Adultery in Colorado - Does Cheating Affect Alimony?

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Adultery tends to cause an immediate breakdown in the marital relationship. While many spouses can recover through marriage counseling or self-guided repair of their relationship, cheating is one of the primary reasons spouses ultimately seek divorces.

As many spouses know, cheating often has consequences. Aside from the effect of cheating on the marriage itself, cheating may affect the divorce process and any alimony awards received by the spouses. Each state varies on how exactly adultery will affect an alimony award, and so this article is intended to clarify that issue for the state of Colorado.

The Nature of Divorce in Colorado

Before discussing whether adultery or cheating would affect an award of alimony or spousal support, the nature of divorce in Colorado must be examined. Colorado has passed the Uniform Dissolution of Marriage Act, which is a model law designed to promote uniformity in the legal system across state lines. Under the provisions of that law, Colorado is a no-fault divorce state.1 This means that marital fault or misconduct is not required for either spouse to seek a divorce.

About Colorado Alimony Rules

Alimony is known as spousal maintenance in Colorado. In 2015, Colorado passed new alimony guidelines designed to guide courts in awarding spousal maintenance.2 The core focus of the new alimony guidelines is fairness. Colorado courts therefore are now strictly concerned with awarding support to spouses who actually need it. Similarly, support can only be taken from a spouse who can actually pay for it.

Under the new guidelines, Colorado courts will consider only the following factors in awarding spousal maintenance:

  • The amount of either spouses’ income;
  • The property and assets owned by each spouse after the divorce;
  • The potential financial resources of each spouse; and
  • The fairness of a support award based on the standard of living during the marriage.

Colorado spousal maintenance can be either incremental (periodic payments made either monthly or annually) or awarded in lump sum. Spousal maintenance awards are also designed to be temporary, not permanent. Any maintenance award must either have a set termination date or a plan to slowly reduce the payment amounts over a period of time.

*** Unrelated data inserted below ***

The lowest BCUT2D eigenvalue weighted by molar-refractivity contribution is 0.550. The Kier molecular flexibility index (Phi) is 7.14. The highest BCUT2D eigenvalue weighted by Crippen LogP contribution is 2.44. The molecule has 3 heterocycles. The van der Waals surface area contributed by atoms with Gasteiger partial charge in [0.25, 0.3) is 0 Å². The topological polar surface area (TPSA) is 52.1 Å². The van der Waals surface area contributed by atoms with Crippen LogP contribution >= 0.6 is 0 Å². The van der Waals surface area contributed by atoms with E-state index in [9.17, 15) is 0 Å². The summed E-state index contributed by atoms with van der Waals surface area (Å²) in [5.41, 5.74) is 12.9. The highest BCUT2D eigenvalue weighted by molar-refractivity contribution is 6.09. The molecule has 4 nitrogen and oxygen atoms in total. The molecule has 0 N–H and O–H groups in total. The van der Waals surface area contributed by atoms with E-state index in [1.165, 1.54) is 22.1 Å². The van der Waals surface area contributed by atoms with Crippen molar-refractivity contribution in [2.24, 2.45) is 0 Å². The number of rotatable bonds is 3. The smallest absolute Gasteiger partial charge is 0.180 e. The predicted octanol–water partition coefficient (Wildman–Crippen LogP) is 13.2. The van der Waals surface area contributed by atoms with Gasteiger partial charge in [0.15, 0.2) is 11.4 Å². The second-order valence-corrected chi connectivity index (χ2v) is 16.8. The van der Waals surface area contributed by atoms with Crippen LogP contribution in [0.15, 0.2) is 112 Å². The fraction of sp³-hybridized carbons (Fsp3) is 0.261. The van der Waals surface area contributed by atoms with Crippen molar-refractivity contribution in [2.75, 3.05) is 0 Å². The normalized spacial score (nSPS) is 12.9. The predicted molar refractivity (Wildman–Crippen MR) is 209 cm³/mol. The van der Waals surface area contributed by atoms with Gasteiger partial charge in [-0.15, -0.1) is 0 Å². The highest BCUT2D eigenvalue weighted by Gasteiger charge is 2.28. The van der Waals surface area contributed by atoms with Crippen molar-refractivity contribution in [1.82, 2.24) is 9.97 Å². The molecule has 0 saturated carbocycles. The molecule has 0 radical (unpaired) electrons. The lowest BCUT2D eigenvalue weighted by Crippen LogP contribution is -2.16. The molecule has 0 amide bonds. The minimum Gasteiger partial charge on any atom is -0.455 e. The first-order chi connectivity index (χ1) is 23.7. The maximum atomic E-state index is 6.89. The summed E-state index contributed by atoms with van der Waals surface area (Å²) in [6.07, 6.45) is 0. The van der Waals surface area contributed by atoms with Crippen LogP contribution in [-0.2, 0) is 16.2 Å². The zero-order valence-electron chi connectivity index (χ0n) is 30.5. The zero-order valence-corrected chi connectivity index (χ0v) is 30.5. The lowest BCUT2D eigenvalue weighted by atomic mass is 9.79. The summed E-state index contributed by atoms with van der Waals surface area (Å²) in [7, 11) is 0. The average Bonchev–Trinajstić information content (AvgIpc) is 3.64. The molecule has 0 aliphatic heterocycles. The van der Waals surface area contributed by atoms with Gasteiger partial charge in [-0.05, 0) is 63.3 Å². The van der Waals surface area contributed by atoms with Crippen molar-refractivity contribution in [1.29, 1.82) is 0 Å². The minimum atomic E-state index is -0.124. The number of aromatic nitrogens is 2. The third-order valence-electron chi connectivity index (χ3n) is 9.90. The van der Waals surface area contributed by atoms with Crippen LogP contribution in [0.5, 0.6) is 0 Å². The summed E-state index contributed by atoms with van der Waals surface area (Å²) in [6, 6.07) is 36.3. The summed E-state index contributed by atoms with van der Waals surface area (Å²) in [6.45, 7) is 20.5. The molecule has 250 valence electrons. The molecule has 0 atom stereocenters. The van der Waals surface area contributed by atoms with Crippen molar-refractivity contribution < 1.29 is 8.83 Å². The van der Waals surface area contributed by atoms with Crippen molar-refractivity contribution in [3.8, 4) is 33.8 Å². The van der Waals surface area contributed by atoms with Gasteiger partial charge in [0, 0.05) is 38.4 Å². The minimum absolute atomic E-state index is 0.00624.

The Effect of Adultery and Other For-Cause Grounds for Divorce on Alimony

A party’s adulterous behavior will not affect an award of spousal support, as maintenance awards are purely financial awards that are made without regard to whether a party is at fault.3 Because Colorado is a no-fault divorce state, the award of money through the spousal maintenance process is strictly financial, rather than punitive.

The Verdict:

If your spouse has cheated on you and you are seeking a divorce in Colorado, you should not expect any additional financial payout upon divorce. This is due to the nature of Colorado as a no-fault divorce state and the rehabilitative nature of Colorado spousal maintenance.

If your spouse has been cheating on you and you plan to sue for divorce, you should consider contacting a local divorce attorney for assistance. Divorces involving adultery claims tend to be very messy lawsuits and will be very difficult to litigate on your own. Your rights can be best protected by proactively protecting your ability to succeed in your divorce litigation.

Note: This article is not legal advice. Please consult a lawyer for your specific situation.

Resources:

  1. C.R.S. 14-10-106.
  2. C.R.S. 14-10-114.
  3. Id.